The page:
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What is an
Hospital caused death
What are the three main types of patient errors (60%)?
Infection; failure to diagnose and treat in time; medication errors
How many people died annually from preventable errors?
What are the
four categories of patient safety risks?
- Falls; client inherent accidents;
- procedure related accidents; equipment related accidents
physical hazards to patient safety?
Lighting; bathroom hazards; pathogens; obstacles; security; other
What are four functions of safety in health care settings?
- Reduces the incidence of illness and injury
- Prevents extended length of treatment/stay
- Improves or maintains functional status
- Increases client’s well being
What are three criteria for a safe environment?
- Includes meeting a client’s needs
- Reduces transmissions of pathogens
- Maintains sanitation, reduces pollution
What needs to be assessed in determining patient safety?
- Developmental level
- Mobility, sensory and cognitive status
- Lifestyle choices
- Risks found in health care settings
What are the two reasons to use restraints?
- Safety of patient or others
- interruption of therapy
How often must restraints be removed?
Removed every two hours and assess the area and the need for restraints
What are nursing interventions for restraints?
- Avoid IV site or proximal to IV site; secure to bed frame (not rails),
- avoid supine position because of aspiration risk, teach patient and family why restraints are needed
What needs to be documented when restraints are used?
- Behavior of patient that caused
- restraints; actions tried prior to restraints being used; time restraints
- applied and type of restraints; patient response to restraints; care provided
- when restraints are on; time discontinued and response; other if needed
What are three metabolic results of immobility?
- Endocrine disorders
- calcium absorption problems
- change in GI function
How is calcium affected with immobility?
- Calcium comes out of bones and can
- cause disuse osteoporosis, patient can also get hypercalcemia.
What happens to GI function when patient is immobile?
Loss of appetite which can lead to decreased peristalsis and fecal impaction
What happens to nitrogen balance when patient is immobile?
- Excess nitrogen is excreted and not
- enough protein is taken in so there is a negative nitrogen balance that can
- lead to weight loss, loss of muscle mass and weakness due to tissue loss
What metabolic functions does a nurse need to monitor when patient is immobile?
- Assess intake/output, listen to bowel
- sounds, give stool softeners/appetite enhancers as needed.
What is the definition of orthostatic hypertension?
Upon standing an increase in heart rate of over 15%, a drop of 15mm+ systolic or a drop of 10mm+ diastolic.
What must a nurse do to prevent orthostatic hypertension?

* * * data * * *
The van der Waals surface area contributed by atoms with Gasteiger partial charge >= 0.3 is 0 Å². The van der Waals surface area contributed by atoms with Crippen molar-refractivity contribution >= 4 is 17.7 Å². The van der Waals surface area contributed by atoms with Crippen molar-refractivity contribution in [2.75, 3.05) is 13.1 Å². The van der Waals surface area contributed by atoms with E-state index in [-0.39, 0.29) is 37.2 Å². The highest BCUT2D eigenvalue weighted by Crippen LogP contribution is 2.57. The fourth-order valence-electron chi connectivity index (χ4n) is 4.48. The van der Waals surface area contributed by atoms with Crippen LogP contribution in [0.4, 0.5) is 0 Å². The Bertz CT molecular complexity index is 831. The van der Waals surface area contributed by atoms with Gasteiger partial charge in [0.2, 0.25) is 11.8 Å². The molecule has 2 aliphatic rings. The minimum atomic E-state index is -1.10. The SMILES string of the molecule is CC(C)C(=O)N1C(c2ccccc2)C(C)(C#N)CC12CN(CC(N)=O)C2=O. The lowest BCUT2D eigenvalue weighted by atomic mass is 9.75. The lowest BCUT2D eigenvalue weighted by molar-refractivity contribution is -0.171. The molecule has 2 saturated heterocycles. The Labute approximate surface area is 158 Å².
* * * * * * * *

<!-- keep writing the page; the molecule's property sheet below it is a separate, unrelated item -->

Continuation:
Encourage patient to keep moving and drink lots of fluids
What are nursing interventions to prevent thrombi?
- Put patient in TEDS (check legs every shift)
- encourage lots of fluids
- check pressure on legs
- discourage crossing of legs
If an immobile patient is sitting in a chair, how often should he/she be repositioned?
At least every 15 minutes
How often should immobile patients be repositioned?
At least every 1-2 hours
What scale is used to assess skin breakdown?
The Braden scale
What is atelectasis?
Collapse of alveoli caused by pooling of lung secretions in immobile patients. Can result in poor gas exchange. Pooling of secretions can also cause pneumonia.
What are nursing interventions to prevent respiratory complications in immobile patients?
spirometers, knowledge that pain and pain medications can depress respirations, encouraging patient to "turn, cough, deep breathe" every 1-2 hours
What are musculoskeletal complications from immobility?
loss of muscle mass and endurance, bone breakages, contractures
What are urinary complications of immobility?
urinary stasis causing infections and renal calculi
What should the nurse be doing to prevent urinary complications?
- moving patient regularly
- monitoring I&O
- looking for bladder distention
- providing good perineal care
What are the 4 stages of pressure ulcers?
- Stage 1: skin is intact but red (unblanchable)
- Stage 2: partial thickness skin loss, will look like abrasion
- Stage 3: full thickness skin loss and can see to fat
- Stage 4: will be able to see fat and bone/muscle/tendon
What are hazards of immobility in older adults?
- rapidly regress to dependency
- loss of muscle strength, weakness, fatigue
- increased risk of falls
- functional decline
- increased risk of pneumonia
- skin breakdown; pressure ulcers
- change in environment causing impaired sleep, depression, confusion
What are the psychosocial responses to immobility?
- emotional and behavioral responses (hostility, giddiness, fear, anxiety
- Sensory alterations (sleep/wake)
- Changes in coping (depression, sadness, dejection)
What is the purpose of ROM exercises?